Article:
All analyses were weighted [40]. Weights included (1) sampling weights, as the inverse of the probability of selection, calculated at region, city, district, and community. (2) Non-response weights consisted of household and individual aspects. (3) Post-stratification weights were calculated using the combination of sex (male, female) and age (<25 years, 25–, 35, 45, 55 and more), based on estimated distributions of these characteristics from a national survey [41]. The final overall weights were computed as the product of the above three weights.

Chi square analyses were weighted using the overall participant-level weights, and the multilevel analysis was weighted using sampling weight in city level and subject-level weights with non-participation and post-stratification weights, respectively [29]. As there is no weight statement available for the NLMIXED procedure, these analyses were weighted though a macro method in this study [40].

Results

A total of 18,875 individuals were identified as potential subjects for this study, among whom, 17,124 were effectively contacted and agreed to participate in the survey. Of the 17,124 surveys, 16,866 (98.5 %) were valid questionnaires and utilized in this study. The study sample included 11,206 people who were non-smokers. Subsequent analyses focused solely on this group, of which 28.1 % (95 % CI 27.1–29.0) were subject to SHS exposure.

At the individual level exposure to SHS was significantly associated with gender, ethnicity, education, occupation, income, and exposure to tobacco advertising (Table 1). Exposure was highest amongst males (50.0 %), persons of Han ethnicity (30.0 %), those engaged in commercial and service activities (53.5 %) and those earning less than 10,000 Yuan (43.2 %). People exposed to tobacco advertising also had high rates of exposure (43.2 %) compared to those who were not exposed. Age was not significantly related to exposure although young people (<25) had slightly elevated rates.

At the city level SHS exposure was significantly positively related to GDP per capita and negatively related to anti-smoking media news coverage. SHS exposure was highest in cities with the lowest GDP per capita (46.7 %) and in cities where anti-smoking media news coverage was least (32.7 %). SHS exposure showed no relationship with city regional location and nor was it related to the presence of local smokefree policies. Interestingly cities with smokefree policies had slightly higher rates of SHS exposure compared to those which has no such policies (29.5 vs 21.9 %). This was true for all income groups except one (10,000–19,999 Yuan) indicating that the presence of smokefree policies did little to alter income inequalities in SHS exposure.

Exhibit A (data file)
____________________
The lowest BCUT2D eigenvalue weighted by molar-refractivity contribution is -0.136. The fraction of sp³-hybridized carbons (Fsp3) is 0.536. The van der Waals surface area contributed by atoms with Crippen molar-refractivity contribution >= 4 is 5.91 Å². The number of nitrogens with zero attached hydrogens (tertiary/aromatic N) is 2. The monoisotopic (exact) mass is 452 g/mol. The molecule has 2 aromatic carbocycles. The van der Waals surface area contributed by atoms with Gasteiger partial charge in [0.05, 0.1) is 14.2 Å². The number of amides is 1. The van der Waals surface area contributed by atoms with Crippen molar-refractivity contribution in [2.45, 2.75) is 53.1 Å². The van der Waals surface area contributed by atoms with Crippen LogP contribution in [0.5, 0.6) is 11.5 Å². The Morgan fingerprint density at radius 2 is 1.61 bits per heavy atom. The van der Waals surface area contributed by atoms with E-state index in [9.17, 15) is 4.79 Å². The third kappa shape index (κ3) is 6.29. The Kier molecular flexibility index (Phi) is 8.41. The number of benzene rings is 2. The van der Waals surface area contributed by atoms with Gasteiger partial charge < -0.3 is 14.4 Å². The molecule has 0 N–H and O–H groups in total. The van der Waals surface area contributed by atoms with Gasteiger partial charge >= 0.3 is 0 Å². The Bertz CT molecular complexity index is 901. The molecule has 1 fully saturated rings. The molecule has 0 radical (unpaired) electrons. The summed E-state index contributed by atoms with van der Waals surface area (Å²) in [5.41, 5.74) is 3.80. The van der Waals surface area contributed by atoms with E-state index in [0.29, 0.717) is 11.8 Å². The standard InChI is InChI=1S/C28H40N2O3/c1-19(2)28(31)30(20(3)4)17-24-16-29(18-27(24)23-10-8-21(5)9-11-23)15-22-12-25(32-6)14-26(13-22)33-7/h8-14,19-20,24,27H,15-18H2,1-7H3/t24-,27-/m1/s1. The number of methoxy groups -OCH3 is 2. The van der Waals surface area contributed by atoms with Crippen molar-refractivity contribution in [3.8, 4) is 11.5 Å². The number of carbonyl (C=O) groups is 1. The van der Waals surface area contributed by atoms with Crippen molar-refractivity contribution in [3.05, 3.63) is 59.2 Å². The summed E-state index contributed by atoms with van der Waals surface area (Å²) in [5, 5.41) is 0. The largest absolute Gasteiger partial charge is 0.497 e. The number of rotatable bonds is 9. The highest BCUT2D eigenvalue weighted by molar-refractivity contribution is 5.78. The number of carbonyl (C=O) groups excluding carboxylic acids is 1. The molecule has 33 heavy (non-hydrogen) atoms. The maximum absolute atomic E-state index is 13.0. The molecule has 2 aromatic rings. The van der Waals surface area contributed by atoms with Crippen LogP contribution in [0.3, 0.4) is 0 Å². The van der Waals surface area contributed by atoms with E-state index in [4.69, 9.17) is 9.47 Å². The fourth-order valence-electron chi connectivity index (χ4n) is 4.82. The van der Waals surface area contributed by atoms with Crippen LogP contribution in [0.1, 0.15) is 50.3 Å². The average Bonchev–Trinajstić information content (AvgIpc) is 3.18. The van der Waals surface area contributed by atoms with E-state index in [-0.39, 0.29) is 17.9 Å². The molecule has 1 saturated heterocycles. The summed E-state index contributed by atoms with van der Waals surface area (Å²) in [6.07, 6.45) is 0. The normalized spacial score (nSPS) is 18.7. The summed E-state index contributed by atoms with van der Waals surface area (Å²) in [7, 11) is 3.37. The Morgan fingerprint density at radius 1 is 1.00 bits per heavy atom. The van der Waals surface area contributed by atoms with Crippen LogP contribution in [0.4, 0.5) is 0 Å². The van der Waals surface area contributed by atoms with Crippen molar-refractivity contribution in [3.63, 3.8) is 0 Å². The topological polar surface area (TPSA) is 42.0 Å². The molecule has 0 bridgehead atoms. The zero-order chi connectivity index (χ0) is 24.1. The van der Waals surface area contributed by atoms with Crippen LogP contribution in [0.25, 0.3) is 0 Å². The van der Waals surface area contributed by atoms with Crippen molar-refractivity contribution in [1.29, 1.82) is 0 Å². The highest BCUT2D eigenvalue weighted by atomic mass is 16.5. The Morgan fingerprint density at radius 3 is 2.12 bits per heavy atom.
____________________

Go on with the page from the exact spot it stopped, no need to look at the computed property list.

The results of the multi-level analysis indicate that among the individual variables gender, education, occupation, per capita income, and exposure to tobacco advertising were associated with high rates of SHS exposure. Of the city-level indicators only urban GDP per capita and regional anti-smoking media news coverage were significantly associated with exposure (Table 2).
Table 2

Results of multi level analyses

Group

Null model

Full model (OR < 95 % CI)

Individual

 Gender

  Male

 

1.00

  Female

 

0.45 (0.23, 0.88)**

 Education

  Elementary school or less

 

1.00

  Junior high school

 

1.14 (0.64,2.04)

  High school

 

0.60 (0.31,1.14)

  Junior college or more

 

0.35 (0.18, 0.69)**

 Occupation

  Managers and clerks

 

1.00

  Professionals

 

0.95 (0.53,1.70)

  Commerce and service

 

1.20 (0.63,2.30)

  Operations

 

0.79 (0.42,1.51)

  Students

 

0.32 (0.16, 0.65)**

  Retired

 

0.28 (0.11, 0.73)**

  Other

 

0.25 (0.08, 0.72)**

 Per capita income (Yuan)

  <10,000

 

1.00

  10,000–19,999

 

0.80 (0.54,1.27)

  20,000–29,999

 

0.55 (0.35, 0.87)**

  30,000–39,999

 

0.24 (0.09, 0.64)**

  40,000–49,999

 

0.23 (0.10, 0.55)**

  50,000+

 

0.34 (0.14, 0.79)**

 Exposure to tobacco advertising

  No

 

1.00

  Yes

 

2.83 (1.23, 6.48)**

City-level

 GDP per capita

  <40,000

 

1.00

  40,000–49,999

 

1.02 (0.39,3.17)

  50,000+

 

0.39 (0.16, 0.92)*

 Anti-smoking media news coverage

  <20

 

1.00

  20–29

 

1.33 (0.42,4.24)

  30 and over

 

0.26 (0.09, 0.79)**

Random parameters between regions

3.12

2.25*

Fixed parameters

2.92**

2.43*

Significant p values are in italics

* p < 0.05; ** p < 0.01

Significant cross-level interactions occurred between city-level GDP per capita and individual advertising exposure and between regional anti-smoking media coverage and individual advertising exposure. Cities with higher GDP per capita tended to have lower levels of exposure to tobacco advertising, both being related to lower rates of SHS exposure. The influence of tobacco advertising on SHS exposure was also weaker in cities with stronger anti-smoking media coverage; the respective ORs being 2.94 (95 % CI 1.15, 7.53), 2.61 (CI 1.28, 3.94) and 2.04 (CI 1.91, 2.18) for cities with low, middle and high rates of anti-smoking media campaigns.

Discussion

Key findings

This study is the first to examine both individual and regional variation in SHS exposure both in China and elsewhere. We found a SHS exposure prevalence of 28.1 % (95 % CI 27.1–29.0) among non-smokers in the study confirming the fact that SHS exposure among non-smokers is common in China.